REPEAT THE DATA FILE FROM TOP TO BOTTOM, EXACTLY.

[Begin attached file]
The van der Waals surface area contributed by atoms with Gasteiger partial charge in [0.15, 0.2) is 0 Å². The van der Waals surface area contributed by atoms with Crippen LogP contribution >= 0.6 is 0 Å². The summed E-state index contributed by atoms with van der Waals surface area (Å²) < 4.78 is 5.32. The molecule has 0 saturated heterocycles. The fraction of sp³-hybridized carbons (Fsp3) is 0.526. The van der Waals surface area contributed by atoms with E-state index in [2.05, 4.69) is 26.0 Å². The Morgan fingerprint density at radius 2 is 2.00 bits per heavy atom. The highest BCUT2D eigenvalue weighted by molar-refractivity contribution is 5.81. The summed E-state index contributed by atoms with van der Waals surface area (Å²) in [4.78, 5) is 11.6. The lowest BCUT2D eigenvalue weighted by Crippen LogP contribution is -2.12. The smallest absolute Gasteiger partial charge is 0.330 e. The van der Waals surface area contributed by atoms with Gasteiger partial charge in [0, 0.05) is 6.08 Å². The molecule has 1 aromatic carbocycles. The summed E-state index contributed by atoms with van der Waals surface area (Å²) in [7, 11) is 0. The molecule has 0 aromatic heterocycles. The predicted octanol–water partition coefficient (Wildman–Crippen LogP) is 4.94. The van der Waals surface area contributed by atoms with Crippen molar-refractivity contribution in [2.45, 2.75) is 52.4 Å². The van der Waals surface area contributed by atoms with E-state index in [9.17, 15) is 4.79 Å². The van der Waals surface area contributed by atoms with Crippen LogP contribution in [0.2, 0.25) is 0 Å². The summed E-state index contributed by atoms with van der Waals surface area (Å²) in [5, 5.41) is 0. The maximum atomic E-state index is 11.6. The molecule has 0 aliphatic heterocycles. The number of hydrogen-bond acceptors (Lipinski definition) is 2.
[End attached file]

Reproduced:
The van der Waals surface area contributed by atoms with Gasteiger partial charge in [0.15, 0.2) is 0 Å². The van der Waals surface area contributed by atoms with Crippen LogP contribution >= 0.6 is 0 Å². The summed E-state index contributed by atoms with van der Waals surface area (Å²) < 4.78 is 5.32. The molecule has 0 saturated heterocycles. The fraction of sp³-hybridized carbons (Fsp3) is 0.526. The van der Waals surface area contributed by atoms with E-state index in [2.05, 4.69) is 26.0 Å². The Morgan fingerprint density at radius 2 is 2.00 bits per heavy atom. The highest BCUT2D eigenvalue weighted by molar-refractivity contribution is 5.81. The summed E-state index contributed by atoms with van der Waals surface area (Å²) in [4.78, 5) is 11.6. The lowest BCUT2D eigenvalue weighted by Crippen LogP contribution is -2.12. The smallest absolute Gasteiger partial charge is 0.330 e. The van der Waals surface area contributed by atoms with Gasteiger partial charge in [0, 0.05) is 6.08 Å². The molecule has 1 aromatic carbocycles. The summed E-state index contributed by atoms with van der Waals surface area (Å²) in [7, 11) is 0. The molecule has 0 aromatic heterocycles. The predicted octanol–water partition coefficient (Wildman–Crippen LogP) is 4.94. The van der Waals surface area contributed by atoms with Crippen molar-refractivity contribution in [2.45, 2.75) is 52.4 Å². The van der Waals surface area contributed by atoms with E-state index in [9.17, 15) is 4.79 Å². The van der Waals surface area contributed by atoms with Crippen LogP contribution in [0.2, 0.25) is 0 Å². The summed E-state index contributed by atoms with van der Waals surface area (Å²) in [5, 5.41) is 0. The maximum atomic E-state index is 11.6. The molecule has 0 aliphatic heterocycles. The number of hydrogen-bond acceptors (Lipinski definition) is 2.